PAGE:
What is a Service Dog for those with Psychiatric Disabilities?
For those who have psychiatric disorders, obediently trained service dogs help complete common tasks, and are often taught to work in environments that present many distractions to their holder. Like many other types of service dogs, there is no standard set of skills taught because the disabilities’ symptoms vary from person to person. Due to this, these dogs are trained to cater to specific needs. Some of their tasks include, but are not limited to: finding a specific person or place to help their handler get back to a functioning state, guiding a person back to a certain location when they’ve wondered off, search an area to ensure safety, redirect a person with OCD who is engaging in a compulsion, alert a sedated person of emergency or other important sounds, identify if their handler is hallucinating, and bringing medication in an event where a handler would not be able to get it on their own. Often confused with therapy and emotional support animals (which are not service dogs according to the ADA), it is extremely important to recognize that these animals complete tasks and are not used primarily for comfort.
What is a Diabetic Alert Dog?
Relatively new to the world of service dogs, Diabetic Alert Dogs are used by those with diabetes. These dogs are trained to detect high and low blood sugar levels before they become unsafe. The dogs are able to sense changes in blood sugar via the smell that low and high blood sugar give off which are distinct to themselves. After detecting the change in blood sugar, the dog will alert their handler to correct the problem. On top of that, these dogs may also be trained to bring kits to their handlers or retrieve help in case of an emergency.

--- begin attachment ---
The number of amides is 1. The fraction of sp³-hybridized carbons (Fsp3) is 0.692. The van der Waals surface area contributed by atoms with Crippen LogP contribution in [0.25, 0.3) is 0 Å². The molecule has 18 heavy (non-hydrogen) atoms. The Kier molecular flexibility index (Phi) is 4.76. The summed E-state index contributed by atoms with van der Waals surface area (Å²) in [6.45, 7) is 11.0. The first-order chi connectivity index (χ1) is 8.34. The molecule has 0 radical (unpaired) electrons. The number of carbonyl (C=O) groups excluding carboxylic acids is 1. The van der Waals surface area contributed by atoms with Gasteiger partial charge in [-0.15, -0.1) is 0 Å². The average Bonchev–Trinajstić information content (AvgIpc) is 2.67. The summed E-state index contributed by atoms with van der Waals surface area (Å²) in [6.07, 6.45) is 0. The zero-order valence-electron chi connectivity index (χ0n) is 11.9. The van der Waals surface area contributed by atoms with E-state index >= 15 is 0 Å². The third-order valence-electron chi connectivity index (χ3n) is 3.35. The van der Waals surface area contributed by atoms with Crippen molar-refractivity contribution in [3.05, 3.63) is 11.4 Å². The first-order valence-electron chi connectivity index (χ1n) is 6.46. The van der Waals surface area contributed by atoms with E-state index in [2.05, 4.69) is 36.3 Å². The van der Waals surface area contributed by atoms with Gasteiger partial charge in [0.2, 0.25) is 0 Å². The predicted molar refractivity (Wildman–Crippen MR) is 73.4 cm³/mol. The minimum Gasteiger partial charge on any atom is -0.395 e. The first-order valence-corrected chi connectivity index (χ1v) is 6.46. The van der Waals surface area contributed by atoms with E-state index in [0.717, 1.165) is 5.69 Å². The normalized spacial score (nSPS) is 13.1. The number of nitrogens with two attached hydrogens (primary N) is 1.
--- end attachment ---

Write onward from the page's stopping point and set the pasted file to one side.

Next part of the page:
What is a Autism Service Dog?
For those with Autism, service dogs are used to make the difficulties of sensory processing easier. Their duties might include alerting their handler of important sounds that they might not be able to focus on, guiding their handler from an overstimulating environment to a more calming one, redirecting if they engage in repetitive behaviors known as “stimming” which may harm their handler. Providing body weight pressure against their handler, the dog can often calm their handlers who are in an overstimulating environment or situation. These service dogs, in addition to their assistance with sensory processing problems, may be trained in other disciplines as well, like guiding or hearing, if their handler’s Autism presents these disabilities as well.
Dogs have been considered man’s best friend for centuries, but can offer so much more as service dogs. These animals can be the difference between unsafe and safe, insecurity and confidence, and ultimately, dependence and independence for those with disabilities. With the many different types of service dogs and the various things they can learn to do, there are virtually no disabilities that cannot be managed easier with the acquisition of a service dog. For more on disability pride, check out our post about bringing visibility to invisible disabilities!
- by Autumn Wise